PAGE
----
According to the CLPS, of those who experienced at least one serious problem in the three years preceding the survey, more than one-half (55%) experienced only one serious problem or dispute. Similar proportions experienced two (22%) or three or more (23%) serious problems.
One-third of people with disabilities report experiencing at least one serious problem, and people with disabilities are also more likely to experience three or more serious problems
According to the CLPS, one-third (33%) of people with disabilities reported experiencing one or more serious problems in the three years before the survey—a proportion double that of people without disabilities (16%). Furthermore, among those who experienced a serious problem, people with disabilities were more likely than people without disabilities to experience three or more serious problems (34% versus 20%).
The most significant differences in the types of serious problems experienced by people with disabilities compared with people without disabilities were seen in problems relating to poor or incorrect medical treatment (29% versus 13%), problems with receiving disability assistance (17% versus 2%), problems with receiving government assistance payments (12% versus 4%), problems related to harassment (20% versus 15%), and problems related to discrimination (19% versus 15%).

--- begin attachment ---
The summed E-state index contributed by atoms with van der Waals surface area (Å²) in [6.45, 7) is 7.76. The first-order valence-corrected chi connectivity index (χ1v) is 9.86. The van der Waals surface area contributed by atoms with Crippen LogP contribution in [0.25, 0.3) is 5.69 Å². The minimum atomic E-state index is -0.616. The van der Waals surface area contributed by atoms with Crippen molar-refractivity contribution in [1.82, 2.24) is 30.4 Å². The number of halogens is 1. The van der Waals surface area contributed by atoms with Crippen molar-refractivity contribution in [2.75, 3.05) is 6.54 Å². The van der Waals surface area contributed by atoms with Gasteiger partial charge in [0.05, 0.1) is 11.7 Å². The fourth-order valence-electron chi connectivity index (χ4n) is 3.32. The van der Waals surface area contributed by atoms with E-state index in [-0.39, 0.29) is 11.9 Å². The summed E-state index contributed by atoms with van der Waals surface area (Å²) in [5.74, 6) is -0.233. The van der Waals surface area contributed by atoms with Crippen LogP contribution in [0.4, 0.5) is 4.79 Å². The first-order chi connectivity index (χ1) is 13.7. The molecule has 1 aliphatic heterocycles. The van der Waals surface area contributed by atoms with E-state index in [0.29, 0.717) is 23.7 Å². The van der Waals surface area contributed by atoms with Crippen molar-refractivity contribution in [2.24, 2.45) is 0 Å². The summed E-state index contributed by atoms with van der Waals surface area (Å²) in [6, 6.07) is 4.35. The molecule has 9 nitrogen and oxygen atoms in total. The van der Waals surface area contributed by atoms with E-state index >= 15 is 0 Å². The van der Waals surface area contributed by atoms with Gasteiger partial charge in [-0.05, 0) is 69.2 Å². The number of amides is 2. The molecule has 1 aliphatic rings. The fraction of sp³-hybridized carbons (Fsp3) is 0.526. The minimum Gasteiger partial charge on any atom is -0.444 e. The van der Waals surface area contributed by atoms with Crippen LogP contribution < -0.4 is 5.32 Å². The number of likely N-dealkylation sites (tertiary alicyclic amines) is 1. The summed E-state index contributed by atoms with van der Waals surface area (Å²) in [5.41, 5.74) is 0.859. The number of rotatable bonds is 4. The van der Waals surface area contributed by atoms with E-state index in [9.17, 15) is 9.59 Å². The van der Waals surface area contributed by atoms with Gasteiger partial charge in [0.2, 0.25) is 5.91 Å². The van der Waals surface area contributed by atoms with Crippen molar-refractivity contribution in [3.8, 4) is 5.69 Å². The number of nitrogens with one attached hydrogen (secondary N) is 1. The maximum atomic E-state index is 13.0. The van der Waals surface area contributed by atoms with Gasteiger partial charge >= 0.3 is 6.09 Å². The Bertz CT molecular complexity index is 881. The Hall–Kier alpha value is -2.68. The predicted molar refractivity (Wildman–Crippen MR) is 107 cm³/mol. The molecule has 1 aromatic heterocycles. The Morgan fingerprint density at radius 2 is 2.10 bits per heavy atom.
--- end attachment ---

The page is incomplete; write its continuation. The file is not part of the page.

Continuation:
In addition, those who were Indigenous (27%) and not heterosexual (28%) also more commonly reported experiencing serious problems in the three years before the survey.
Most Canadians living in the provinces resolve their most serious problem outside the formal justice system
The vast majority (87%) of Canadians who experienced a serious problem reported taking some form of action to address their most serious problem, although not necessarily through the formal justice system. Canadians living in the provinces took different types of action to resolve their most serious problem, with one-third (33%) saying that they contacted a legal professional, and an additional 8% saying that they contacted a court or tribunal. The most common actions taken to resolve serious problems were obtaining advice from friends or relatives (52%), searching the Internet (51%), and contacting the other party involved in the dispute (47%).